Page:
It was wildly fun to flame the republicans, loudly and in public, and root for Barack as each new flip, Florida, Ohio, Indiana, splashed across the big screens and people cheered and hugged. The sense of moment was palpable, and seemed to concentrate and heighten everything. Then suddenly the dominoes were falling all over the map, including those big blue ones right up the west coast. The rest, as they say, was history.

Today I went for a "long long ride on my motorbike." I was ready.

A sweet park on a small basin where blue crab and yellow-fin can be netted and hooked. There's a charcoal grill, as in most parks. I've had lunch here with visiting family. Or I'll drop in with a coffee and a New Yorker, or nothing at all, and just watch the water for a while.

November 5, 2008

October 30, 2008

October 28, 2008

Give change a chance

In the last days now before the election, the race in Florida is tightening as predicted. We've been seeing more Obama lawn signs - those, that is, that have escaped the epidemic of sign theft. One couple that we talked to on Saturday had lost their Obama sign to theives the night before. They were livid, of course, and we were all left to wonder about the motive behind it: by stealing the signs, the vandals think... what? That they're making the candidate himself disappear?

The evangelical-controlled republican party has been rife with superstition for some time now. Ballot initiative 2 in Florida for instance, would not only constitutionally prohibit same-sex marriage, but also "the substantial equivalent thereof..." No government-recognized domestic partnerships. This over-kill initiative is so mean-spirited that none other than Jeb Bush lambasted it when its petition fell short four years ago. The goal of this measure, it seems, apart from the usual ploy of baiting conservatives into the voting booth, is to deter divine displeasure, and somehow save heterosexual marriage. The 50% divorce rate, like the 9/11 attack, can be traced directly to the nation's growing acceptance of homosexuality, you see. But as one unmarried straight couple we met, who had voted against the measure, pointed out, it puts them and their family in jeopardy too. One sign I saw in Naples said "Vote No on 2. Save our families." But in the fundamentalist-imagined universe, health care benefits, pensions, civil rights in general, are extended only to those who are permitted to submit to the proper state-sanctioned religious ritual.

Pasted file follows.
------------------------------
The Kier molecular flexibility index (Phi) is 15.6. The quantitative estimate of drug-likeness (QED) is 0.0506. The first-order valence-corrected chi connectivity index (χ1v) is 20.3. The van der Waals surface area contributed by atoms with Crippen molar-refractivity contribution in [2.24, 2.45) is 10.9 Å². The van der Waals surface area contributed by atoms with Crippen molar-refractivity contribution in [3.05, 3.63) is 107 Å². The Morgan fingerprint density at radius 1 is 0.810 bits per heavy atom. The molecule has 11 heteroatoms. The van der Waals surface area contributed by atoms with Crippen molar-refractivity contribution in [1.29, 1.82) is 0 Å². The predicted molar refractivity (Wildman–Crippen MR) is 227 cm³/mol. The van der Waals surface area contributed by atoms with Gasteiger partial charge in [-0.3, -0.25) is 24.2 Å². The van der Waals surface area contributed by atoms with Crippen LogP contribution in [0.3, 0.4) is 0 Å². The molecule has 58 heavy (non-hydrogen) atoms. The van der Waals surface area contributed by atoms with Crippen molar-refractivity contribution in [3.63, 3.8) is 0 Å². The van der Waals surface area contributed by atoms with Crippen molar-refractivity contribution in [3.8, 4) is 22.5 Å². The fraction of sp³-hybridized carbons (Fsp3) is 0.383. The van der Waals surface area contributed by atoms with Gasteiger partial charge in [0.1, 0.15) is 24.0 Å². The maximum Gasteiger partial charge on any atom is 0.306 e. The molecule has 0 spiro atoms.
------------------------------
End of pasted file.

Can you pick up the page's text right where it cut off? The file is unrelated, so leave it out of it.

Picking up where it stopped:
One crusty duplex we visited turned out to be a "bad address." The former tenant had moved out. The old lady who greeted us at the door, surely a woman with little more than social security to sustain her, upon seeing our Obama buttons snapped "Get off my property!" Superstition, apparently, or "the substantial equivalent thereof" trumps everything in the minds of some... including their own self-interest. Thomas Frank's "What's The Matter With Kansas?", though already a little dated, is a good primer on the phenomenon.

The quirkiest encounter was toward the end of the day on Saturday. One of our last calls was on somebody named "Ono." Imagine our surprise when we pulled up to the house and there, stretched between two trees, was a huge home-made Obama sign saying "Give Peace A Chance." The guy who answered the door, who turned out to be a volunteer, had made the sign. But he wasn't Ms. Ono. He didn't know Ms. Ono. Turns out she was at another address that we'd already logged as "moved."

The thing that surprised me the most on these treks into the neighborhoods I thought I knew, were the number of contacts on our list that were "bad addresses." Apartments, condos, and houses which, once approached, turned out to be empty, abandoned, foreclosed. Houses I thought were neighbors. And that, as I look around the city, is the legacy of the last eight years made sadly tangible. Empty houses, uprooted families, properties gone to weed. From modest apartments to solemn McMansions. Not even a dog to welcome or warn. Nobody. Nothing.

In normal times, I'd favor a somewhat divided government but not this year. The old guard has to go. I'd like to see Obama and Biden, should they win the White House, get the support in congress they need to take the country in a new direction. Give change a chance.

October 17, 2008

Boo who

I've been busy canvasing for the campaign. It's been a good, if exhausting, experience. I'm glad I finally connected with the local democratic organization.

Amid neighborhoods sprouting Halloween lights and apparitions, the door-to-door has been a hoot. At this hour the mood of the McCain camp is generally withdrawn and grimly hunkered-down. The Obamans are hopeful and quietly exultant. What remains of the undecideds seem to have qualms they can't quite articulate.

The Halloween demographic is varied too, and oddly reflects its human counterpart...

October 14, 2008

October 11, 2008

October 9, 2008

Joe Biden in Fort Myers